Marilyn Monroe Undressed
Norma Jeane Mortenson (June 1, 1926 – August 5, 1962), better known as Marilyn Monroe, was an American Golden Globe Award winning actress, singer, model and pop icon. She became known for her comedic skills and screen presence, going on to become one of the most popular movie stars of the 1950s. Later in her career, she worked towards serious roles with a measure of success. However, long-standing problems were exacerbated by disappointments in both her career and personal life during her later years. Her death has been subject to speculation and conspiracy theories.
Marilyn Monroe was born under the name of Norma Jeane Mortenson in the charity ward of the Los Angeles County Hospital. According to biographer Fred Lawrence Guiles, her grandmother, Della Monroe Grainger, had her baptized Norma Jeane Baker by Aimee Semple McPherson. She obtained an order from the City Court of the State of New York and legally changed her name to Marilyn Monroe on February 23, 1956.
Her Mexican-born mother, Gladys Pearl Monroe (born in Piedras Negras, Mexico), had returned from Kentucky. Many biographers believe Norma Jeane's biological father was Charles Stanley Gifford, a salesman for the RKO studios where Gladys worked as a film-cutter. Monroe's birth certificate lists Gladys's second husband, Norwegian immigrant Martin Edward Mortenson, as the father. While Mortenson left Gladys before Norma Jeane's birth, some biographers think he may have been the father. In an interview with Lifetime, James Dougherty, her first husband, said Norma Jeane believed that Gifford was her father. Whoever the father was, he played no part in Monroe's life.
Unable to persuade Della to take Norma Jeane, Gladys placed her with foster parents Albert and Ida Bolender of Hawthorne, California, where she lived until she was seven. In her autobiography My Story, Monroe states she thought Albert was a girl. However, some do not consider My Story trustworthy, as the book was a collaboration between Monroe and ghost-writer Ben Hecht and it was assumed Monroe was keen on dramatizing and coloring her past in order to make her public image more vulnerable. Hecht divulged to his agent: "It is easy to know when she is telling the truth. The moment a true thing comes out of her mouth, her eyes shed tears. She's like her own lie detector." In 2001, the book was reissued and Hecht was given credit.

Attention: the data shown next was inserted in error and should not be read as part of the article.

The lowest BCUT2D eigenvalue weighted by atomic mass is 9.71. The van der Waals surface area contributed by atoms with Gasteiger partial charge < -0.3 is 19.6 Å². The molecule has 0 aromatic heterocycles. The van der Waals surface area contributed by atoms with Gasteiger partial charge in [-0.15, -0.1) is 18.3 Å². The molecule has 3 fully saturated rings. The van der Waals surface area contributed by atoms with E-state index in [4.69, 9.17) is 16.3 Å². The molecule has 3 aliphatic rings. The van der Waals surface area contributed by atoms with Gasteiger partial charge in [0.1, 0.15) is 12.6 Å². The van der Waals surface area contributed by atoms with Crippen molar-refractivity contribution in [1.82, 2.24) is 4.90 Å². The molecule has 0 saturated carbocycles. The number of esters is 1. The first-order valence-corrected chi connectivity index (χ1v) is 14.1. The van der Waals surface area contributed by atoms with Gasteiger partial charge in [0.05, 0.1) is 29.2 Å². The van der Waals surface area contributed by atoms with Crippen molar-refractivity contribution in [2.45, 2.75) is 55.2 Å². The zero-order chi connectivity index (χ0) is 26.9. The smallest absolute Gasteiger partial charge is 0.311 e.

Gladys visited Norma Jeane every Saturday. One day, she announced that she had bought a house. A few months after they had moved in, Gladys suffered a breakdown. In My Story, Monroe recalls her mother "screaming and laughing" as she was forcibly removed to the State Hospital in Norwalk. Gladys's father, Otis, died in an asylum near San Bernardino from syphilis. According to My Sister Marilyn, Gladys's brother, Marion, hanged himself upon his release from an asylum, and Della's father did the same in a fit of depression.
Norma Jeane was declared a ward of state, and Gladys's best friend, Grace McKee (later Goddard) became her guardian. After McKee married in 1935, Norma Jeane was sent to the Los Angeles Orphans Home (later renamed Hollygrove), and then to a succession of foster homes.
The Goddards were about to move to the east coast and could not take her. Grace approached the mother of James Dougherty about the possibility of her son marrying the girl. They married two weeks after she turned 16, so that Norma Jeane would not have to return to an orphanage or foster care.
While her husband was in the Merchant Marine during World War II, Norma Jeane Dougherty moved in with her mother-in-law, and started to work in the Radioplane Company factory (owned by Hollywood actor Reginald Denny), spraying airplane parts with fire retardant and inspecting parachutes. Army photographer David Conover was scouting local factories, taking photos for a YANK magazine article about women contributing to the war effort. He saw her potential as a model and she was soon signed by The Blue Book modelling agency. In his book Finding Marilyn, Conover claimed the two had an affair that lasted years. Shortly after signing with the agency, Monroe had her hair cut, straightened and lightened to golden blonde.